Pedometers don't measure distance or calories burned accurately. They can be off by as much as 10% with distance and 30% with calories, which means the error could be half a mile if you walk five miles and 150 calories if you burn 500. They tend to overestimate distance at slower speeds, underestimate distance at faster speeds, and they're simply not sensitive or smart enough to detect and factor in all the variables that determine how many calories you burn when you exercise.  I recommend a simple pedometer that measures only steps because of these errors. Tell a salesman who wants to sell you a pedometer with all the bells and whistles that you prefer the simple one. The bells and whistles will cost you extra money for features that don't work.

How many steps should I take?

The precise number of steps per day necessary for health and fitness is unknown. Ten thousand steps per day is the popular recommendation, and there is accumulating evidence that this number of steps is associated with health benefits (lower blood pressure, improvements in blood glucose and insulin sensitivity), but it may not be appropriate for everyone (children, older adults, and individuals with chronic diseases). As for meeting the Surgeon General and ACSM guidelines by accumulating 10,000 steps per day, research suggests that the chances are good but it is not a guarantee. Until we know more it's reasonable to shoot for 10,000 steps per day if you are a healthy adult.

How do I go about getting started with my first pedometer?

I recommend wearing your pedometer from the moment you wake up in the morning until the moment you go to sleep at night for one to two weeks, record the steps, and then calculate your average daily steps. Once you know your average, you can make efforts to increase your average daily count by 250-500 each week until you reach an average of 10,000 steps per day.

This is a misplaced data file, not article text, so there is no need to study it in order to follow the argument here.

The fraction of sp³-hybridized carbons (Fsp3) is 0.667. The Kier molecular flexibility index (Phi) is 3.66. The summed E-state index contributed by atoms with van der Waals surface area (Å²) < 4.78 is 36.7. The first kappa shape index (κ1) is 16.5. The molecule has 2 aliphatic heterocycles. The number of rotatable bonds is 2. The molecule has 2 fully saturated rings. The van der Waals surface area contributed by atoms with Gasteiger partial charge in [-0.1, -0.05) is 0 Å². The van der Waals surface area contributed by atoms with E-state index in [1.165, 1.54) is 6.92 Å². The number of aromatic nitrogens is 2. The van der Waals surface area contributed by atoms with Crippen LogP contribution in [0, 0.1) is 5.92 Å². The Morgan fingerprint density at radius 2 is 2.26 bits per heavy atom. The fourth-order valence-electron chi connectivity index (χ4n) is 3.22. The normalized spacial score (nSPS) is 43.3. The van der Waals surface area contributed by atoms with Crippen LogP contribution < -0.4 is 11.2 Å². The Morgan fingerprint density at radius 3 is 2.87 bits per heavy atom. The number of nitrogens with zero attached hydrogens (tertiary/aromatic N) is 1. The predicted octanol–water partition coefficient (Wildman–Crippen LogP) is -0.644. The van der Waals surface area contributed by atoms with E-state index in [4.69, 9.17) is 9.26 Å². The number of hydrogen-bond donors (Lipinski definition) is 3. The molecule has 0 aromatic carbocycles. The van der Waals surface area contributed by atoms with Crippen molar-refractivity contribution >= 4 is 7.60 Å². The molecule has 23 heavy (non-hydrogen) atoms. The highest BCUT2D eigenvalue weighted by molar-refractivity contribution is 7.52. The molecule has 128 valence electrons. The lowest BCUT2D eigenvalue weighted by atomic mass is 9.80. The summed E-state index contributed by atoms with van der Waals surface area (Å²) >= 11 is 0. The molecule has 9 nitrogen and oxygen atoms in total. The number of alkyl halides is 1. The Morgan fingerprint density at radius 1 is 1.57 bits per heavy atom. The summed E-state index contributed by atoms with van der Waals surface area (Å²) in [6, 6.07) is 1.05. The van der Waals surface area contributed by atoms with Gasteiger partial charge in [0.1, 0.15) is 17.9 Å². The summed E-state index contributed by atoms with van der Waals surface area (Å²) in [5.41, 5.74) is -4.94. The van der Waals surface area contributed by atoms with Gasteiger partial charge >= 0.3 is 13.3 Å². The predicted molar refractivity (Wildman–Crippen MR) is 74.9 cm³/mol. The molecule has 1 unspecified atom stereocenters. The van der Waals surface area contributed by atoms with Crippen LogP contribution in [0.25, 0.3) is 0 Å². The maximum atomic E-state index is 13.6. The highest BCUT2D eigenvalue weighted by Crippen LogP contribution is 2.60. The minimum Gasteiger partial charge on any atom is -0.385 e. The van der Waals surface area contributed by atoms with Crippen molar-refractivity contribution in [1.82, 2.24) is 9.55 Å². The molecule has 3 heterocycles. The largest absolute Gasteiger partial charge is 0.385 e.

How far am I walking? How many steps are there in a mile?

Figure 1,900-2,600 steps per mile depending on your stride length. Stride length is dependent on (1) your leg length, and (2) how fast you're moving. It's longer when you jog or run, compared with walking, which means your step count will be different for the same distance depending on your mode of activity. For example, it could take 2,400 steps to walk a mile and 2,100 steps to jog it. Power- and speed-walkers take smaller, more rapid steps to go faster, and so they will take more steps in a mile than when walking slower. Likewise, you will take more steps walking uphill than when walking flat and so you need to consider that when assessing your activity level with a pedometer. Set your pedometer to zero and walk, jog, or run a measured mile, or half a mile and multiply by two, to determine how many steps you take per mile for each mode of activity that you're interested in.

How do I position my pedometer on my body?

Pedometers should be worn on your waist in a line straight up from the middle of your knee. They can be worn on either side of the body. You can wear it on your underwear if you're wearing a dress without a waist band, and you can wear it on your sock if you have excess abdominal fat and can't keep your spring-levered pedometer upright. My clients who can't keep the pedometer vertical on their waistband have had good results wearing their pedometer on their sock.

SO GET WALKING!!!